Earlier versions of this paper were presented at the 2006 Annual Meeting of the Robert Wood Johnson Health & Society Scholars Program and the 2005 Winter Conference of the American Sociological Association Methodology Section. We thank Ross Stolzenberg for serving as the editor for this manuscript. We also thank David Harding and two anonymous reviewers for helpful comments and suggestions. Brand received support from the Robert Wood Johnson Foundation Health & Society Scholars at the University of Michigan and the Carolina Population Center NICHD training grant at the University of North Carolina–Chapel Hill. This research uses data from the Wisconsin Longitudinal Study (WLS) of the University of Wisconsin–Madison. Since 1991, the WLS has been supported principally by the National Institute on Aging (AG-9775 and AG-21079), with additional support from the Vilas Estate Trust, the National Science Foundation, the Spencer Foundation, and the Graduate School of the University of Wisconsin–Madison. A public use file of data from the Wisconsin Longitudinal Study is available from the Data and Program Library Service, University of Wisconsin–Madison, 1180 Observatory Drive, Madison, Wisconsin 53706 and at http://dpls.dacc.wisc.edu/WLS/wlsarch.htm. The ideas expressed herein are those of the authors. Direct all correspondence to Jennie E. Brand, University of North Carolina–Chapel Hill, Carolina Population Center, 123 West Franklin Street, Chapel Hill, NC 27514; email: email@example.com.
IDENTIFICATION AND ESTIMATION OF CAUSAL EFFECTS WITH TIME-VARYING TREATMENTS AND TIME-VARYING OUTCOMES*
Article first published online: 25 JUN 2007
Volume 37, Issue 1, pages 393–434, December 2007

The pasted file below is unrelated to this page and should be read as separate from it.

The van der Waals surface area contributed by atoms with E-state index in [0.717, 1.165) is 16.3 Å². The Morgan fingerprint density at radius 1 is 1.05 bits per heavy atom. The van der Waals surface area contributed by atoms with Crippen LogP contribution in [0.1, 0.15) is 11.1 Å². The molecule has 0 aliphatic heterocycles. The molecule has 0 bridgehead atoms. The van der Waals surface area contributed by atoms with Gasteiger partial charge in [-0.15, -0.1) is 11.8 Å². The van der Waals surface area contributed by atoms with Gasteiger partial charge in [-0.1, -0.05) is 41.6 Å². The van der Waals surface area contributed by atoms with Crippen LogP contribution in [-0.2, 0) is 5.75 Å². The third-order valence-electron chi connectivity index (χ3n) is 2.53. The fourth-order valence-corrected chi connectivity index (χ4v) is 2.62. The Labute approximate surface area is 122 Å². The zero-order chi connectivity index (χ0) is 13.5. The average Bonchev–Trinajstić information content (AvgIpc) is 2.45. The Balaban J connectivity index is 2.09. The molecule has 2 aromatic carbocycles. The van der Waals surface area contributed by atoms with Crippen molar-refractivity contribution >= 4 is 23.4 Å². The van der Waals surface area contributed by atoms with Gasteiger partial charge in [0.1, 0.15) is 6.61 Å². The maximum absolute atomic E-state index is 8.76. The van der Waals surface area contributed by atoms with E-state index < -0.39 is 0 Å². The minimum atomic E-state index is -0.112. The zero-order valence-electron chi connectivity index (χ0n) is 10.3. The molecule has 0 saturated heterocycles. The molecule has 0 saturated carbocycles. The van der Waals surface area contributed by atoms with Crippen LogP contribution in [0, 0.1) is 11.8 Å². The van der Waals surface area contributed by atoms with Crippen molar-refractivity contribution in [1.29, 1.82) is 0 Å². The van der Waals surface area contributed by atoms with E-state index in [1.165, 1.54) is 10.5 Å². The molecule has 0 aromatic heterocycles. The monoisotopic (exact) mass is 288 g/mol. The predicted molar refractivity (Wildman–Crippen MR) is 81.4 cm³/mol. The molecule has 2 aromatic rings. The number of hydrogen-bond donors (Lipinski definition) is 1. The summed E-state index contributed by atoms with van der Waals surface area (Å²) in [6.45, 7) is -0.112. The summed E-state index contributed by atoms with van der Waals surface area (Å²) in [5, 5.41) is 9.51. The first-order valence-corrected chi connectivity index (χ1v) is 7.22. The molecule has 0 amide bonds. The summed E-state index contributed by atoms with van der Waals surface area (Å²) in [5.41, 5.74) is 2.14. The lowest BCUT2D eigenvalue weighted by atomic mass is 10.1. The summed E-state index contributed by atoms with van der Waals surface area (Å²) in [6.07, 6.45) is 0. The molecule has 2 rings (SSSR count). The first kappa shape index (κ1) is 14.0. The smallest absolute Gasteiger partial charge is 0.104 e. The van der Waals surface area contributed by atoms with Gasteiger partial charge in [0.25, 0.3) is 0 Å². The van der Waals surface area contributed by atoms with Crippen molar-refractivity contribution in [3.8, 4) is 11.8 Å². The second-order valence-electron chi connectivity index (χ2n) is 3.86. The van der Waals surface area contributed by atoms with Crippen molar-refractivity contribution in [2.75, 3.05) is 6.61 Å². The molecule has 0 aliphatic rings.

How to Cite
Brand, J. E. and Xie, Y. (2007), IDENTIFICATION AND ESTIMATION OF CAUSAL EFFECTS WITH TIME-VARYING TREATMENTS AND TIME-VARYING OUTCOMES*. Sociological Methodology, 37: 393–434. doi: 10.1111/j.1467-9531.2007.00185.x
- Issue published online: 25 JUN 2007
- Article first published online: 25 JUN 2007
We develop an approach to identifying and estimating causal effects in longitudinal settings with time–varying treatments and time–varying outcomes. The classic potential outcome approach to causal inference generally involves two time periods: units of analysis are exposed to one of two possible values of the causal variable, treatment or control, at a given point in time, and values for an outcome are assessed some time subsequent to exposure. In this paper, we develop a potential outcome approach for longitudinal situations in which both exposure to treatment and the effects of treatment are time-varying. In this longitudinal setting, the research interest centers not on only two potential outcomes, but on a whole matrix of potential outcomes, requiring a complicated conceptualization of many potential counterfactuals. Motivated by sociological applications, we develop a simplification scheme—a weighted composite causal effect that allows identification and estimation of effects with a number of possible solutions. Our approach is illustrated via an analysis of the effects of disability on subsequent employment status using panel data from the Wisconsin Longitudinal Study.